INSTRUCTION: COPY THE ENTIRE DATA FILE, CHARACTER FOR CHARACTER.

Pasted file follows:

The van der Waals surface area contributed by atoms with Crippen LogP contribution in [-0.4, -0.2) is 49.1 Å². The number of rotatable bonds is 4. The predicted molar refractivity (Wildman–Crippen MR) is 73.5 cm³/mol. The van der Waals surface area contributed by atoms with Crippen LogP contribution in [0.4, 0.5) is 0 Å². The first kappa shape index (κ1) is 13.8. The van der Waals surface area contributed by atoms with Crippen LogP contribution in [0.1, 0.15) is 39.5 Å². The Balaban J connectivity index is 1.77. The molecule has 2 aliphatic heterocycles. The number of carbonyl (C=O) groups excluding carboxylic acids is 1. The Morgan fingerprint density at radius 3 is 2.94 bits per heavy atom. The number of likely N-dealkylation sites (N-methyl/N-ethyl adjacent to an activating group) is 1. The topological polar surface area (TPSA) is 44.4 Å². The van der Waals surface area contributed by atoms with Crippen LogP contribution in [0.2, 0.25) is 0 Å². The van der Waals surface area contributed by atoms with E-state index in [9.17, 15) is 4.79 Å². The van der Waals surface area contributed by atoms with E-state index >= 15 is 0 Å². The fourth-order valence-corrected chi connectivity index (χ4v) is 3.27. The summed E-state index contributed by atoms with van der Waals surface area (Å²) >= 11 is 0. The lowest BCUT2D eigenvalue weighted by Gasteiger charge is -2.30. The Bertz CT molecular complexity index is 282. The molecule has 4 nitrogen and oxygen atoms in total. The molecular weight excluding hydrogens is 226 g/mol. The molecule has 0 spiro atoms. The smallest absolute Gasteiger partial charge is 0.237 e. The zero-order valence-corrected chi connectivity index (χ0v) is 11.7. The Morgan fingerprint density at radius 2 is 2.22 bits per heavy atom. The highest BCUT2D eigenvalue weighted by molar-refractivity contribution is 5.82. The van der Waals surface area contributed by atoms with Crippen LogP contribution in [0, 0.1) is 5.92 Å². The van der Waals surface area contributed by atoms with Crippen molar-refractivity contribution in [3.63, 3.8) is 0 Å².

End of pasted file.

The van der Waals surface area contributed by atoms with Crippen LogP contribution in [-0.4, -0.2) is 49.1 Å². The number of rotatable bonds is 4. The predicted molar refractivity (Wildman–Crippen MR) is 73.5 cm³/mol. The van der Waals surface area contributed by atoms with Crippen LogP contribution in [0.4, 0.5) is 0 Å². The first kappa shape index (κ1) is 13.8. The van der Waals surface area contributed by atoms with Crippen LogP contribution in [0.1, 0.15) is 39.5 Å². The Balaban J connectivity index is 1.77. The molecule has 2 aliphatic heterocycles. The number of carbonyl (C=O) groups excluding carboxylic acids is 1. The Morgan fingerprint density at radius 3 is 2.94 bits per heavy atom. The number of likely N-dealkylation sites (N-methyl/N-ethyl adjacent to an activating group) is 1. The topological polar surface area (TPSA) is 44.4 Å². The van der Waals surface area contributed by atoms with Crippen LogP contribution in [0.2, 0.25) is 0 Å². The van der Waals surface area contributed by atoms with E-state index in [9.17, 15) is 4.79 Å². The van der Waals surface area contributed by atoms with E-state index >= 15 is 0 Å². The fourth-order valence-corrected chi connectivity index (χ4v) is 3.27. The summed E-state index contributed by atoms with van der Waals surface area (Å²) >= 11 is 0. The lowest BCUT2D eigenvalue weighted by Gasteiger charge is -2.30. The Bertz CT molecular complexity index is 282. The molecule has 4 nitrogen and oxygen atoms in total. The molecular weight excluding hydrogens is 226 g/mol. The molecule has 0 spiro atoms. The smallest absolute Gasteiger partial charge is 0.237 e. The zero-order valence-corrected chi connectivity index (χ0v) is 11.7. The Morgan fingerprint density at radius 2 is 2.22 bits per heavy atom. The highest BCUT2D eigenvalue weighted by molar-refractivity contribution is 5.82. The van der Waals surface area contributed by atoms with Crippen LogP contribution in [0, 0.1) is 5.92 Å². The van der Waals surface area contributed by atoms with Crippen molar-refractivity contribution in [3.63, 3.8) is 0 Å².